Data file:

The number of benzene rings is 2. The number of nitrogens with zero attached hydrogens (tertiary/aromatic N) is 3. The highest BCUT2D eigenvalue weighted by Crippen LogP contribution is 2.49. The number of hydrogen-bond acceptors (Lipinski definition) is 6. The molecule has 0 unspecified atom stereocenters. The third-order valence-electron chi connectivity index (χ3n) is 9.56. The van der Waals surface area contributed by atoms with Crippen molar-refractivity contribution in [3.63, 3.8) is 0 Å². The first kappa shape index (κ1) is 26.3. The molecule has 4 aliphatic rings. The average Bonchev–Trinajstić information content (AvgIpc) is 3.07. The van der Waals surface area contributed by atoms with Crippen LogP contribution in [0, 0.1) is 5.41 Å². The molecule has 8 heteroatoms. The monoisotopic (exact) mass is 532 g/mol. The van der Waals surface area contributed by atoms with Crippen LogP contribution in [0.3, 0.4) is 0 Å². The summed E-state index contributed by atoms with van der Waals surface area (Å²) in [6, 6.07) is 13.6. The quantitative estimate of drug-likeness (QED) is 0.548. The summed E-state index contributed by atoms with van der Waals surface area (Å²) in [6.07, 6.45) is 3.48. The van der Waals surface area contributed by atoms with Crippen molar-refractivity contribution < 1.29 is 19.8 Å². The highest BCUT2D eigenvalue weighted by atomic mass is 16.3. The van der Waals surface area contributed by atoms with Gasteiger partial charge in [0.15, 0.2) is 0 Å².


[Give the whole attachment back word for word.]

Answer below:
The number of benzene rings is 2. The number of nitrogens with zero attached hydrogens (tertiary/aromatic N) is 3. The highest BCUT2D eigenvalue weighted by Crippen LogP contribution is 2.49. The number of hydrogen-bond acceptors (Lipinski definition) is 6. The molecule has 0 unspecified atom stereocenters. The third-order valence-electron chi connectivity index (χ3n) is 9.56. The van der Waals surface area contributed by atoms with Crippen molar-refractivity contribution in [3.63, 3.8) is 0 Å². The first kappa shape index (κ1) is 26.3. The molecule has 4 aliphatic rings. The average Bonchev–Trinajstić information content (AvgIpc) is 3.07. The van der Waals surface area contributed by atoms with Crippen LogP contribution in [0, 0.1) is 5.41 Å². The molecule has 8 heteroatoms. The monoisotopic (exact) mass is 532 g/mol. The van der Waals surface area contributed by atoms with Crippen LogP contribution in [0.3, 0.4) is 0 Å². The summed E-state index contributed by atoms with van der Waals surface area (Å²) in [6, 6.07) is 13.6. The quantitative estimate of drug-likeness (QED) is 0.548. The summed E-state index contributed by atoms with van der Waals surface area (Å²) in [6.07, 6.45) is 3.48. The van der Waals surface area contributed by atoms with Crippen molar-refractivity contribution < 1.29 is 19.8 Å². The highest BCUT2D eigenvalue weighted by atomic mass is 16.3. The van der Waals surface area contributed by atoms with Gasteiger partial charge in [0.15, 0.2) is 0 Å².